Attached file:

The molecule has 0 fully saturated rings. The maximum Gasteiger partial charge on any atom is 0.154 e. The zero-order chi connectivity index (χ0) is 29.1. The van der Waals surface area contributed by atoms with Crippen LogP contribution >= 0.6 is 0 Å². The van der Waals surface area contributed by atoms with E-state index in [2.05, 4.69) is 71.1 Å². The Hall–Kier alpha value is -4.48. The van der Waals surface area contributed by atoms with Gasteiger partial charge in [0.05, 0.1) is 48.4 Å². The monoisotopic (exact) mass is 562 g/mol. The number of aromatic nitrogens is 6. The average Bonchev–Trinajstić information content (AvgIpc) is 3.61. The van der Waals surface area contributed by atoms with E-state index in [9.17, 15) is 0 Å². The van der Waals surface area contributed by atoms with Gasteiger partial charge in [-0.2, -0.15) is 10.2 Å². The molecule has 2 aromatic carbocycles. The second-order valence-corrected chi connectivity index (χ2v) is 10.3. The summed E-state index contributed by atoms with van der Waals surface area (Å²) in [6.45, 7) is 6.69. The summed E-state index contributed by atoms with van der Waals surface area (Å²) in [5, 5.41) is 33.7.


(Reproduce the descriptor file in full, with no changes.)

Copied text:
The molecule has 0 fully saturated rings. The maximum Gasteiger partial charge on any atom is 0.154 e. The zero-order chi connectivity index (χ0) is 29.1. The van der Waals surface area contributed by atoms with Crippen LogP contribution >= 0.6 is 0 Å². The van der Waals surface area contributed by atoms with E-state index in [2.05, 4.69) is 71.1 Å². The Hall–Kier alpha value is -4.48. The van der Waals surface area contributed by atoms with Gasteiger partial charge in [0.05, 0.1) is 48.4 Å². The monoisotopic (exact) mass is 562 g/mol. The number of aromatic nitrogens is 6. The average Bonchev–Trinajstić information content (AvgIpc) is 3.61. The van der Waals surface area contributed by atoms with E-state index in [9.17, 15) is 0 Å². The van der Waals surface area contributed by atoms with Gasteiger partial charge in [-0.2, -0.15) is 10.2 Å². The molecule has 2 aromatic carbocycles. The second-order valence-corrected chi connectivity index (χ2v) is 10.3. The summed E-state index contributed by atoms with van der Waals surface area (Å²) in [6.45, 7) is 6.69. The summed E-state index contributed by atoms with van der Waals surface area (Å²) in [5, 5.41) is 33.7.